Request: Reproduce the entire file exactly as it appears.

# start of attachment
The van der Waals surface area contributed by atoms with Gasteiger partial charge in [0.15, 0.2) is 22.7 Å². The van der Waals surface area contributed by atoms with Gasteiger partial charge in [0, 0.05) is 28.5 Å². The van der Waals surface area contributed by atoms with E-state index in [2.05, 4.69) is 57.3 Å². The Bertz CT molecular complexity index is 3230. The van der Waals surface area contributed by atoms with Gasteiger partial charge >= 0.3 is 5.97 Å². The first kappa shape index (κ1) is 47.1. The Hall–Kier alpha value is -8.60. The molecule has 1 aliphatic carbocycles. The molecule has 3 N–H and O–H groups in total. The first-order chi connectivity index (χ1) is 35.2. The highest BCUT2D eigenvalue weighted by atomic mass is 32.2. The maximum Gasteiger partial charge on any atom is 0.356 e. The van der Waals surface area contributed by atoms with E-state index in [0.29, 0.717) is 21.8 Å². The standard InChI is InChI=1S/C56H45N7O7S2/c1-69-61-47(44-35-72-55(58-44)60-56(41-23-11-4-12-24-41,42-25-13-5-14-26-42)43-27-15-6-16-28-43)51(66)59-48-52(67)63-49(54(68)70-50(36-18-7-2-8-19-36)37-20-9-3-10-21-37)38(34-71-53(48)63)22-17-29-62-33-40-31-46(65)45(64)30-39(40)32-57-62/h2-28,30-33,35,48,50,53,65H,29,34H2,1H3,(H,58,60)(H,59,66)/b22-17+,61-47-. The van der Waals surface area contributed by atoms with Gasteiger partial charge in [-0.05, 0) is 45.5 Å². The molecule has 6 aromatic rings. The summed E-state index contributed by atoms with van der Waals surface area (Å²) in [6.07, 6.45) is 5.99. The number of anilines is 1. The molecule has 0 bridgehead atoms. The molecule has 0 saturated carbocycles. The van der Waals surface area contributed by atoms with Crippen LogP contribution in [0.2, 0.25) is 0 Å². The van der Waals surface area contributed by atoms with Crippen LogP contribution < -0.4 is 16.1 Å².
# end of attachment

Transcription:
The van der Waals surface area contributed by atoms with Gasteiger partial charge in [0.15, 0.2) is 22.7 Å². The van der Waals surface area contributed by atoms with Gasteiger partial charge in [0, 0.05) is 28.5 Å². The van der Waals surface area contributed by atoms with E-state index in [2.05, 4.69) is 57.3 Å². The Bertz CT molecular complexity index is 3230. The van der Waals surface area contributed by atoms with Gasteiger partial charge >= 0.3 is 5.97 Å². The first kappa shape index (κ1) is 47.1. The Hall–Kier alpha value is -8.60. The molecule has 1 aliphatic carbocycles. The molecule has 3 N–H and O–H groups in total. The first-order chi connectivity index (χ1) is 35.2. The highest BCUT2D eigenvalue weighted by atomic mass is 32.2. The maximum Gasteiger partial charge on any atom is 0.356 e. The van der Waals surface area contributed by atoms with E-state index in [0.29, 0.717) is 21.8 Å². The standard InChI is InChI=1S/C56H45N7O7S2/c1-69-61-47(44-35-72-55(58-44)60-56(41-23-11-4-12-24-41,42-25-13-5-14-26-42)43-27-15-6-16-28-43)51(66)59-48-52(67)63-49(54(68)70-50(36-18-7-2-8-19-36)37-20-9-3-10-21-37)38(34-71-53(48)63)22-17-29-62-33-40-31-46(65)45(64)30-39(40)32-57-62/h2-28,30-33,35,48,50,53,65H,29,34H2,1H3,(H,58,60)(H,59,66)/b22-17+,61-47-. The van der Waals surface area contributed by atoms with Gasteiger partial charge in [-0.05, 0) is 45.5 Å². The molecule has 6 aromatic rings. The summed E-state index contributed by atoms with van der Waals surface area (Å²) in [6.07, 6.45) is 5.99. The number of anilines is 1. The molecule has 0 bridgehead atoms. The molecule has 0 saturated carbocycles. The van der Waals surface area contributed by atoms with Crippen LogP contribution in [0.2, 0.25) is 0 Å². The van der Waals surface area contributed by atoms with Crippen LogP contribution < -0.4 is 16.1 Å².